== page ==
After a five-day official visit, Madhav Kumar Nepal left India on Saturday, secure in the knowledge that the growing dissonance inside and outside his coalition government in Nepal will not affect the Indian commitment to underwrite his leadership in the difficult months that lie ahead. For the moment, at least.
India remains concerned about divisions between Mr. Nepal and the Koiralas — the first family of his principal coalition partner, the Nepali Congress — and within the Prime Minister’s own Unified Marxists-Leninists. But on the principal faultline that divides Nepali politics — the Maoists vs. the UML-NC combine — New Delhi reiterated its strong support for the latter, weighing in behind the coalition’s tough new stand against integration of Maoist combatants into the Nepal Army. Even though the message on integration was not conveyed in so many words, Mr. Nepal and his advisers took the Indian insistence on the need to preserve the “professional character” of the Nepali Army to mean precisely that. On his part, Mr. Nepal went out of his way to assure his hosts that his country would not be used against India in any way.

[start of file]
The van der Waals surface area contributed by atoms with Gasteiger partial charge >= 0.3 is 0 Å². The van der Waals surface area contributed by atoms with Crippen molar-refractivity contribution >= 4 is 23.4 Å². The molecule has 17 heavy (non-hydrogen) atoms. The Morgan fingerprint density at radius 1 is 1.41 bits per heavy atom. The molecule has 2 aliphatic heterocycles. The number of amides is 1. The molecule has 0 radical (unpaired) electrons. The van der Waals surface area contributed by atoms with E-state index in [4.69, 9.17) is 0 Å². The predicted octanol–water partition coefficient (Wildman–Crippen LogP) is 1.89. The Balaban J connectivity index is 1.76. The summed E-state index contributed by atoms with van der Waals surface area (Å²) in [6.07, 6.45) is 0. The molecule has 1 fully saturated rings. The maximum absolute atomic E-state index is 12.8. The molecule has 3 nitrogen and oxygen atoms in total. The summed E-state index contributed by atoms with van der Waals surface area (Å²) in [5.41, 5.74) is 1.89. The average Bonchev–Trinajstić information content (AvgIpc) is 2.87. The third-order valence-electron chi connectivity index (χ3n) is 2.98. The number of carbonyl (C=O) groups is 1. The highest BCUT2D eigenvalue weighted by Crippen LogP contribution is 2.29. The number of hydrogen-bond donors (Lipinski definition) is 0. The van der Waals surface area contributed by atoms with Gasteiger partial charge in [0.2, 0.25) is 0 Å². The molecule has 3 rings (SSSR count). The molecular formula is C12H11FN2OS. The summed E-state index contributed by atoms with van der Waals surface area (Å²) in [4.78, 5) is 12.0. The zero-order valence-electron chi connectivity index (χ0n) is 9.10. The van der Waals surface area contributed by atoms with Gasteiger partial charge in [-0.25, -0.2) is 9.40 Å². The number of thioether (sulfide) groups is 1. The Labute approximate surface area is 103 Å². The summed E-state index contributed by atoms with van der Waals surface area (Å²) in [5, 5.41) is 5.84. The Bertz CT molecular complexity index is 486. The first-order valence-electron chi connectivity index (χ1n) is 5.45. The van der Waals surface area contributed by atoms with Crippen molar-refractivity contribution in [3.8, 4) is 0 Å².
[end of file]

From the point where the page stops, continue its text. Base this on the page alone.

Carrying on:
Apart from the political significance of the visit, India and Nepal on Saturday initialled the revised Treaty of Trade and Agreement of Cooperation to Control Unauthorised Trade, which will contribute to further enhancing bilateral trade.
India has also promised to beef up Nepal’s road and rail links in the underdeveloped Terai region and agreed to the utilisation of the Visakhapatnam port for the movement of transit traffic to and from Nepal. It will also favourably consider the request for usage of an additional sea port on its western coast. India will invest Rs. 1,485 crore in strengthening Nepal’s rail and road linkages in the Terai region.
Further trade promotion measures will be examined by the Commerce Secretary-level Inter-Governmental Committee, which has been asked to meet in two months. In a joint statement issued following the visit of the Nepali Prime Minister, which concluded on Saturday, both countries agreed to wrap up a new Agreement on Avoidance of Double Taxation and sign it at an early date.
On the security side, given the open border, each side said it would not allow its territory to be used for any activity against the other country. The Bilateral Consultative Group on Security Issues and the Home Secretaries will meet within two months to address all security-related issues. India agreed to Nepal’s request for building a Police Academy at an estimated cost of Rs.320 crore, besides doubling the number of slots for training government of Nepal officials, including police personnel.